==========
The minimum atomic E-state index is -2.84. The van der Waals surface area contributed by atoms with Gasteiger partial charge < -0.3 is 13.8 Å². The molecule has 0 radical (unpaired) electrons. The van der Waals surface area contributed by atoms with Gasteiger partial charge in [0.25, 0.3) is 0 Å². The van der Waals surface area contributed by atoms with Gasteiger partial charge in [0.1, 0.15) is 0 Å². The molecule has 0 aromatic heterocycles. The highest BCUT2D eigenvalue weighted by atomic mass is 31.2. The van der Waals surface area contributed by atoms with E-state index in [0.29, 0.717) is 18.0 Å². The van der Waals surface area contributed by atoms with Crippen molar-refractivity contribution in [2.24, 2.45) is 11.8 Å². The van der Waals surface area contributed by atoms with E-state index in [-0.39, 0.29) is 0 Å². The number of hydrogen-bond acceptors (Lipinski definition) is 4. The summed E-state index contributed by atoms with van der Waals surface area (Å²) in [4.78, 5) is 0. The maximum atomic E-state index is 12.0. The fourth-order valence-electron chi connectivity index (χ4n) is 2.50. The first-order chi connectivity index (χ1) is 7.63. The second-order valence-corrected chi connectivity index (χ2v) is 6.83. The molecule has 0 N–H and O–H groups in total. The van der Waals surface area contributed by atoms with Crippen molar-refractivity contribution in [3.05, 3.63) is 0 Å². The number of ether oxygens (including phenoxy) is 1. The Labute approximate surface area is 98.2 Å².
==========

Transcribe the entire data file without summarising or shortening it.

The minimum atomic E-state index is -2.84. The van der Waals surface area contributed by atoms with Gasteiger partial charge < -0.3 is 13.8 Å². The molecule has 0 radical (unpaired) electrons. The van der Waals surface area contributed by atoms with Gasteiger partial charge in [0.25, 0.3) is 0 Å². The van der Waals surface area contributed by atoms with Gasteiger partial charge in [0.1, 0.15) is 0 Å². The molecule has 0 aromatic heterocycles. The highest BCUT2D eigenvalue weighted by atomic mass is 31.2. The van der Waals surface area contributed by atoms with E-state index in [0.29, 0.717) is 18.0 Å². The van der Waals surface area contributed by atoms with Crippen molar-refractivity contribution in [2.24, 2.45) is 11.8 Å². The van der Waals surface area contributed by atoms with E-state index in [-0.39, 0.29) is 0 Å². The number of hydrogen-bond acceptors (Lipinski definition) is 4. The summed E-state index contributed by atoms with van der Waals surface area (Å²) in [4.78, 5) is 0. The maximum atomic E-state index is 12.0. The fourth-order valence-electron chi connectivity index (χ4n) is 2.50. The first-order chi connectivity index (χ1) is 7.63. The second-order valence-corrected chi connectivity index (χ2v) is 6.83. The molecule has 0 N–H and O–H groups in total. The van der Waals surface area contributed by atoms with Crippen molar-refractivity contribution in [3.05, 3.63) is 0 Å². The number of ether oxygens (including phenoxy) is 1. The Labute approximate surface area is 98.2 Å².